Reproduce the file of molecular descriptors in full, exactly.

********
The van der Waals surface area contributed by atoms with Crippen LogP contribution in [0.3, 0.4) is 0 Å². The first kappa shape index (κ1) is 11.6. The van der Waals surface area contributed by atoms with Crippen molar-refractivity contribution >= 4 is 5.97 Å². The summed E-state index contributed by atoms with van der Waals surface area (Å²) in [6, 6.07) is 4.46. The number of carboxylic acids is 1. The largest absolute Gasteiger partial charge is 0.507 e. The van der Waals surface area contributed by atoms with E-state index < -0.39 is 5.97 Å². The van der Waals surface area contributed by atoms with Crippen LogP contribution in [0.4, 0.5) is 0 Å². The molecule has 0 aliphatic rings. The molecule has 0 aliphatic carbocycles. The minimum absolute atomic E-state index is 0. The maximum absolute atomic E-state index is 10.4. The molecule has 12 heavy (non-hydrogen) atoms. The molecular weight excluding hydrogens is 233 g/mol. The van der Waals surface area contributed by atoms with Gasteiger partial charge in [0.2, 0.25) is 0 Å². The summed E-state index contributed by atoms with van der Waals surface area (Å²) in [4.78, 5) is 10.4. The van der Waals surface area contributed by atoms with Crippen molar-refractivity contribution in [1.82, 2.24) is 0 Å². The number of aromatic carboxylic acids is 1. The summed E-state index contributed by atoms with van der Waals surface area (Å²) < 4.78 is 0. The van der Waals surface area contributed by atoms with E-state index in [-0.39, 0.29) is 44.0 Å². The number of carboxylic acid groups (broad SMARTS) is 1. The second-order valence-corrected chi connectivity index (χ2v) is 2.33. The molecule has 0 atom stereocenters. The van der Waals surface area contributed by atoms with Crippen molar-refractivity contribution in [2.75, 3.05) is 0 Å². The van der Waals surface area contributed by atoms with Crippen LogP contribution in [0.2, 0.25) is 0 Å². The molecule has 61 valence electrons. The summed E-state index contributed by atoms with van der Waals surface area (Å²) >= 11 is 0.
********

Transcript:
The van der Waals surface area contributed by atoms with Crippen LogP contribution in [0.3, 0.4) is 0 Å². The first kappa shape index (κ1) is 11.6. The van der Waals surface area contributed by atoms with Crippen molar-refractivity contribution >= 4 is 5.97 Å². The summed E-state index contributed by atoms with van der Waals surface area (Å²) in [6, 6.07) is 4.46. The number of carboxylic acids is 1. The largest absolute Gasteiger partial charge is 0.507 e. The van der Waals surface area contributed by atoms with E-state index < -0.39 is 5.97 Å². The van der Waals surface area contributed by atoms with Crippen LogP contribution in [0.4, 0.5) is 0 Å². The molecule has 0 aliphatic rings. The molecule has 0 aliphatic carbocycles. The minimum absolute atomic E-state index is 0. The maximum absolute atomic E-state index is 10.4. The molecule has 12 heavy (non-hydrogen) atoms. The molecular weight excluding hydrogens is 233 g/mol. The van der Waals surface area contributed by atoms with Gasteiger partial charge in [0.2, 0.25) is 0 Å². The summed E-state index contributed by atoms with van der Waals surface area (Å²) in [4.78, 5) is 10.4. The van der Waals surface area contributed by atoms with Crippen molar-refractivity contribution in [1.82, 2.24) is 0 Å². The number of aromatic carboxylic acids is 1. The summed E-state index contributed by atoms with van der Waals surface area (Å²) < 4.78 is 0. The van der Waals surface area contributed by atoms with E-state index in [-0.39, 0.29) is 44.0 Å². The number of carboxylic acid groups (broad SMARTS) is 1. The second-order valence-corrected chi connectivity index (χ2v) is 2.33. The molecule has 0 atom stereocenters. The van der Waals surface area contributed by atoms with Crippen molar-refractivity contribution in [2.75, 3.05) is 0 Å². The van der Waals surface area contributed by atoms with Crippen LogP contribution in [0.2, 0.25) is 0 Å². The molecule has 61 valence electrons. The summed E-state index contributed by atoms with van der Waals surface area (Å²) >= 11 is 0.